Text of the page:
Horses as Therapists
Horses may not be able to sit you down and ask you questions about your feelings or prescribe medication, but they may be instrumental in maintaining your mental health. There is something called Equine therapy where you take care of horses and, in return, you are rewarded with serenity and contentment. So, what is this Equine therapy and how does it work?
Is this a type of therapy where you interact with a horse? Essentially, yes, but there is more to it than that. In a broad sense, any type of interaction you have with horses in a controlled setting can be considered therapy, though there are different activities and sessions planned for different things.
These are not the activities you undertake only with farmers, riders, and breeders. While they can provide you with plenty of useful information about the horses themselves, they cannot help your mental health. That is why your therapy is overseen by a medical worker who is a licensed psychotherapist. And before you get too scared of what the activities may involve, you will most likely not be riding any horses.
What It Is Not
Equine therapy is not a magic treatment that can make all your issues go away. Psychotherapy is a very complicated process that may require years of practice, facing numerous difficulties, medicine, talking about issues, and more. Because of this, the therapy sessions with the horses are there to complement the rest of your treatment, rather than to be the sole pillar on which your mental health rests.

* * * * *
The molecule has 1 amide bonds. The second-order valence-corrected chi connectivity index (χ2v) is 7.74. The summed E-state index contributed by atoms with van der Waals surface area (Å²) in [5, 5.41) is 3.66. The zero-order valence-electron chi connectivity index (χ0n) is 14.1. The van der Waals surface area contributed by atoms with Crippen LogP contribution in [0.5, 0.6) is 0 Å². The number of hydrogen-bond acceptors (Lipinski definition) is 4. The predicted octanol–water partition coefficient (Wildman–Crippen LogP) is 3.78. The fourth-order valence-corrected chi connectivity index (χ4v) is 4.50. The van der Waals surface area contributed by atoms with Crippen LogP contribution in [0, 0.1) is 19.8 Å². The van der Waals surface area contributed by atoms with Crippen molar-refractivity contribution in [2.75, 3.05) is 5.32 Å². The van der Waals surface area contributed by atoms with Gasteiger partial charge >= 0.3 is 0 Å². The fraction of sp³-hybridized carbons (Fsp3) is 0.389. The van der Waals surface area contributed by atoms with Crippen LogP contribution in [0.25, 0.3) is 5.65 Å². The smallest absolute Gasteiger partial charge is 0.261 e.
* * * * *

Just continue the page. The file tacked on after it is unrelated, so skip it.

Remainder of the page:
There are many benefits to Equine therapy. First of all, many people with issues are not confident in their abilities and potential. Taking care of gentle giants like horses, which can be challenging and requires focus, may prove beneficial to the person’s self-reliance.
Furthermore, it is great for practicing impulse control and keeping your emotions in check. Your ability to solve problems, calm down not only yourself but those around you, and develop relationships may also improve. The horses do not judge and they only mirror your behavior and feelings. If you are scared and nervous, it is likely they will behave the same way.
Who Is It For?
Anyone who needs it. Children and teens who struggle with challenges like depression and anxiety benefit from interacting with these animals. Addicts that want to get clean and in control, as well as people trying to bounce back from trauma and PTSD, may also find that their conditions are easier to manage this way. However, if you are intimidated by large animals, this type of therapy may not be right for you.
Unfortunately, there is also the issue of affordability we need to consider before taking this step. Most importantly, the things listed here are merely general information. Before trying out Equine therapy, consult your therapist to see whether your condition, if any, can be more easily managed with the help of our horse friends.